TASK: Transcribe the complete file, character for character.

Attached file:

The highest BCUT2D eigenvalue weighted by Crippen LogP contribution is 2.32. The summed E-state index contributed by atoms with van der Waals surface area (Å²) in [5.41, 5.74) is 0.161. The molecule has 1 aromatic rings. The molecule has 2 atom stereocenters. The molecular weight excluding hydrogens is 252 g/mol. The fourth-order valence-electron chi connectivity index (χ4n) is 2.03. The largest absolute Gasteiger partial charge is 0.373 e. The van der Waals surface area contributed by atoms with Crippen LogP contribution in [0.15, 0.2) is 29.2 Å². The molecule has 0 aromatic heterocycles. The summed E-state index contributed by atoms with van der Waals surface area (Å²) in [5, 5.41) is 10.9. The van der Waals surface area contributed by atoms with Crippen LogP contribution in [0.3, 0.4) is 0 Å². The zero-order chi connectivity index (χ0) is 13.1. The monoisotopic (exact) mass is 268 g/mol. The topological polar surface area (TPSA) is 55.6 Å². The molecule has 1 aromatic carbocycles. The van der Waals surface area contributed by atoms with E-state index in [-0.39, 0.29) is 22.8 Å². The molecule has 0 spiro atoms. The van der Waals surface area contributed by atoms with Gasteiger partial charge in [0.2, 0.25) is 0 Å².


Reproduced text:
The highest BCUT2D eigenvalue weighted by Crippen LogP contribution is 2.32. The summed E-state index contributed by atoms with van der Waals surface area (Å²) in [5.41, 5.74) is 0.161. The molecule has 1 aromatic rings. The molecule has 2 atom stereocenters. The molecular weight excluding hydrogens is 252 g/mol. The fourth-order valence-electron chi connectivity index (χ4n) is 2.03. The largest absolute Gasteiger partial charge is 0.373 e. The van der Waals surface area contributed by atoms with Crippen LogP contribution in [0.15, 0.2) is 29.2 Å². The molecule has 0 aromatic heterocycles. The summed E-state index contributed by atoms with van der Waals surface area (Å²) in [5, 5.41) is 10.9. The van der Waals surface area contributed by atoms with Crippen LogP contribution in [0.3, 0.4) is 0 Å². The zero-order chi connectivity index (χ0) is 13.1. The monoisotopic (exact) mass is 268 g/mol. The topological polar surface area (TPSA) is 55.6 Å². The molecule has 1 aromatic carbocycles. The van der Waals surface area contributed by atoms with E-state index in [-0.39, 0.29) is 22.8 Å². The molecule has 0 spiro atoms. The van der Waals surface area contributed by atoms with Gasteiger partial charge in [0.2, 0.25) is 0 Å².